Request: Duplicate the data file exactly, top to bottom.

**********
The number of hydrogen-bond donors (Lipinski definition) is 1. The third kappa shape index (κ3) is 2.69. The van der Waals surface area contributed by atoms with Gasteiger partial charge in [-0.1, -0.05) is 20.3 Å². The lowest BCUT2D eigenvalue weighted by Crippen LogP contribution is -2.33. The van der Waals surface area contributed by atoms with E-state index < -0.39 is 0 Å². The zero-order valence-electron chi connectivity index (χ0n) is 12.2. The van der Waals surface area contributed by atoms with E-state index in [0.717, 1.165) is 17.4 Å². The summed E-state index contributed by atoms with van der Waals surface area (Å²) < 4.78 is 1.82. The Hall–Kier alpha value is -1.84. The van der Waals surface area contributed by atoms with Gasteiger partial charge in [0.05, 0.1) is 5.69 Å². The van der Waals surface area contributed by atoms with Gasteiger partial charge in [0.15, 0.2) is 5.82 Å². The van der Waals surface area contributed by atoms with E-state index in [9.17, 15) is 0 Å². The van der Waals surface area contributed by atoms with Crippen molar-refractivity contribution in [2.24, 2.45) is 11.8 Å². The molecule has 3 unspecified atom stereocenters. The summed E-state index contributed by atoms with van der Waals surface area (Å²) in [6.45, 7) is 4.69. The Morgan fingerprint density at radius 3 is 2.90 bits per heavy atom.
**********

The number of hydrogen-bond donors (Lipinski definition) is 1. The third kappa shape index (κ3) is 2.69. The van der Waals surface area contributed by atoms with Gasteiger partial charge in [-0.1, -0.05) is 20.3 Å². The lowest BCUT2D eigenvalue weighted by Crippen LogP contribution is -2.33. The van der Waals surface area contributed by atoms with E-state index < -0.39 is 0 Å². The zero-order valence-electron chi connectivity index (χ0n) is 12.2. The van der Waals surface area contributed by atoms with E-state index in [0.717, 1.165) is 17.4 Å². The summed E-state index contributed by atoms with van der Waals surface area (Å²) < 4.78 is 1.82. The Hall–Kier alpha value is -1.84. The van der Waals surface area contributed by atoms with Gasteiger partial charge in [0.05, 0.1) is 5.69 Å². The van der Waals surface area contributed by atoms with Gasteiger partial charge in [0.15, 0.2) is 5.82 Å². The van der Waals surface area contributed by atoms with E-state index in [9.17, 15) is 0 Å². The van der Waals surface area contributed by atoms with Crippen molar-refractivity contribution in [2.24, 2.45) is 11.8 Å². The molecule has 3 unspecified atom stereocenters. The summed E-state index contributed by atoms with van der Waals surface area (Å²) in [6.45, 7) is 4.69. The Morgan fingerprint density at radius 3 is 2.90 bits per heavy atom.